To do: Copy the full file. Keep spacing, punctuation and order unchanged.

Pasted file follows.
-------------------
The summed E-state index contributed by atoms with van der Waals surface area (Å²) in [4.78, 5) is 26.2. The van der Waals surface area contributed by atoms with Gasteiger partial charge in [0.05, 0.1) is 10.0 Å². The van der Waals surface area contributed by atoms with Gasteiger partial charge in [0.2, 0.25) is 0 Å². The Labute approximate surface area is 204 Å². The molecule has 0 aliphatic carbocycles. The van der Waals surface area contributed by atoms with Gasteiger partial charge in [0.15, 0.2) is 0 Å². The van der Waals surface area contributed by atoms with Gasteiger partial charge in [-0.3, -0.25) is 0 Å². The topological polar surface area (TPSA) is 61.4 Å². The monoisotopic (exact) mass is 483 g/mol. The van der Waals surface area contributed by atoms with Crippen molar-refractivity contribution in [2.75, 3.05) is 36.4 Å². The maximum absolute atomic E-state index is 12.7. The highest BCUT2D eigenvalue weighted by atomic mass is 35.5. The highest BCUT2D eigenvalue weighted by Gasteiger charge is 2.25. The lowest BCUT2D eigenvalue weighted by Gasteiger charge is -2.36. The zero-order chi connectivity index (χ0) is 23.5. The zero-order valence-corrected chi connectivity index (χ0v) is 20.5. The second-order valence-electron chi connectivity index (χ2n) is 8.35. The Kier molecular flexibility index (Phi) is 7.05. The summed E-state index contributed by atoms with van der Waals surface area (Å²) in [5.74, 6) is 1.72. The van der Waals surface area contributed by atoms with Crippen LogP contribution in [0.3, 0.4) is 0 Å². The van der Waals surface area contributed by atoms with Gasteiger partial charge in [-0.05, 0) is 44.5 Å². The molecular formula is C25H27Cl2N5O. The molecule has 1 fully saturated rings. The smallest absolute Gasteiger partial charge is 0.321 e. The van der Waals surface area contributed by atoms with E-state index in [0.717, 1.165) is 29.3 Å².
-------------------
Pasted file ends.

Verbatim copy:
The summed E-state index contributed by atoms with van der Waals surface area (Å²) in [4.78, 5) is 26.2. The van der Waals surface area contributed by atoms with Gasteiger partial charge in [0.05, 0.1) is 10.0 Å². The van der Waals surface area contributed by atoms with Gasteiger partial charge in [0.2, 0.25) is 0 Å². The Labute approximate surface area is 204 Å². The molecule has 0 aliphatic carbocycles. The van der Waals surface area contributed by atoms with Gasteiger partial charge in [0.15, 0.2) is 0 Å². The van der Waals surface area contributed by atoms with Gasteiger partial charge in [-0.3, -0.25) is 0 Å². The topological polar surface area (TPSA) is 61.4 Å². The monoisotopic (exact) mass is 483 g/mol. The van der Waals surface area contributed by atoms with Crippen molar-refractivity contribution in [2.75, 3.05) is 36.4 Å². The maximum absolute atomic E-state index is 12.7. The highest BCUT2D eigenvalue weighted by atomic mass is 35.5. The highest BCUT2D eigenvalue weighted by Gasteiger charge is 2.25. The lowest BCUT2D eigenvalue weighted by Gasteiger charge is -2.36. The zero-order chi connectivity index (χ0) is 23.5. The zero-order valence-corrected chi connectivity index (χ0v) is 20.5. The second-order valence-electron chi connectivity index (χ2n) is 8.35. The Kier molecular flexibility index (Phi) is 7.05. The summed E-state index contributed by atoms with van der Waals surface area (Å²) in [5.74, 6) is 1.72. The van der Waals surface area contributed by atoms with Crippen LogP contribution in [0.3, 0.4) is 0 Å². The van der Waals surface area contributed by atoms with Gasteiger partial charge in [-0.05, 0) is 44.5 Å². The molecular formula is C25H27Cl2N5O. The molecule has 1 fully saturated rings. The smallest absolute Gasteiger partial charge is 0.321 e. The van der Waals surface area contributed by atoms with E-state index in [0.717, 1.165) is 29.3 Å².